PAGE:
When you think of iconic Japanese designers of recent decades, Rei Kawakubo and Junya Watanabe of Dover Street Market and Comme des Garçons come to mind. But after cutting her teeth under these giants, Chitose Abe has become an icon in her own right, known for her spliced and diced everyday statement pieces. On her recent visit to Hong Kong to celebrate her pop-up at Lane Crawford IFC, we sat down with Abe to chat about family and staying true to your roots.

How did you develop your love of fashion?

My mom used to make clothes for me and rather than normal cuts, she’d make pieces with details like big sleeves. Then, ever since I was little I would make clothes for Licca dolls, which are like the Japanese version of Barbies.

I also remember seeing a commercial on TV featuring a fashion designer, and that’s when I realised that being a designer is a job.

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You took your time to launch your brand, Sacai, and you're known to stay true to your own timeline and aesthetic. How do you feel about the fast-changing trends of today?

It was a conscious decision to build the brand slowly and organically over the last 20 years. Occasionally the aesthetic will match the trend but that's not intentional. We don’t ignore trends of course, and we try to make something new every season, but we don’t feel the need to pursue it.

An important thing to Sacai is that you’re able to mix our clothes across seasons or years.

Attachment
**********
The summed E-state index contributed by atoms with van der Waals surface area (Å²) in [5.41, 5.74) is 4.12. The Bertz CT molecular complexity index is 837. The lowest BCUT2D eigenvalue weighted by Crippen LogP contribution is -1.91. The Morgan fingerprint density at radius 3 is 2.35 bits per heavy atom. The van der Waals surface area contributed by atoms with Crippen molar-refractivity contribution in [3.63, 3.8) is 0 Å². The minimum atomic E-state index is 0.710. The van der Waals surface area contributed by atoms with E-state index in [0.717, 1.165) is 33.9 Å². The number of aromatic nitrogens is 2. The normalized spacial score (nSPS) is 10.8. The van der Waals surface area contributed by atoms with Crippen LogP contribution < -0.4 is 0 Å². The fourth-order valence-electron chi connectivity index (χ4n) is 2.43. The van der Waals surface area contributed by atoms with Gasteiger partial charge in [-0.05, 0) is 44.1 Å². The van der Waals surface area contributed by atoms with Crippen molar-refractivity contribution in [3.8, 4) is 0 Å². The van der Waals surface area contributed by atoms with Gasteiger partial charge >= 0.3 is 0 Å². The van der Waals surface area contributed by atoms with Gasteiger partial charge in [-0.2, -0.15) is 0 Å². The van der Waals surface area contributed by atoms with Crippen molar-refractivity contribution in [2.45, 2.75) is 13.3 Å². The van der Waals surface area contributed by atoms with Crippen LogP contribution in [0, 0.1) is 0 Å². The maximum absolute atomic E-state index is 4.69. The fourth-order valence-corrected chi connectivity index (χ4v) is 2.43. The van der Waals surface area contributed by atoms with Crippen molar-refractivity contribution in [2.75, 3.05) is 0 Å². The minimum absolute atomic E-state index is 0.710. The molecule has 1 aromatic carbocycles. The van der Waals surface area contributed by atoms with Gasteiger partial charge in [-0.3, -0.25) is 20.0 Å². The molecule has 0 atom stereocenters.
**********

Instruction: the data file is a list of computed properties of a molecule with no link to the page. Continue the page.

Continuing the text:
You have a very abstract approach to designing–what inspires your designs?

A lot of designers take inspiration from their travels but that’s not me. An important part of my brand is that it’s based on my daily life and routine. I dressed differently when I first gave birth compared to when I travel or go out in the evenings, so this is how I create clothes for my collections.

As my daily life changed, so did my collections.

You’ve said that it’s very important that your brand and team is grounded in Tokyo. What is unique about Japanese style compared to the rest of the world?

Japanese style is unique but I think it’s because of the Japanese lifestyle. In America, it’s common for people to dress casually during the day and change for an occasion at night. But in Japan, people will wear the same thing all day to go from work to going out.

We thought that was normal for everyone, but turns out it's quite different in other countries, so that’s why Sacai clothes can be worn across all occasions. 

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You've recently launched menswear. What do you feel is the biggest difference between designing for men and women?

The concept for the collections are more or less the same, the only difference is that I’m a woman and don’t wear menswear. It’s harder to visualise how something would look, but the approach is the same.

You spent a lot of time working under Rei Kawakubo and Junya Watanabe at Comme des Garçons, what do you admire most about them?

They taught me the importance of being original and that’s what I would suggest to younger designers as well; to be original and true to what you’re creating. You have to identify what your brand is strong in, and believe in it and keep doing it.

Find out more at sacai.jp

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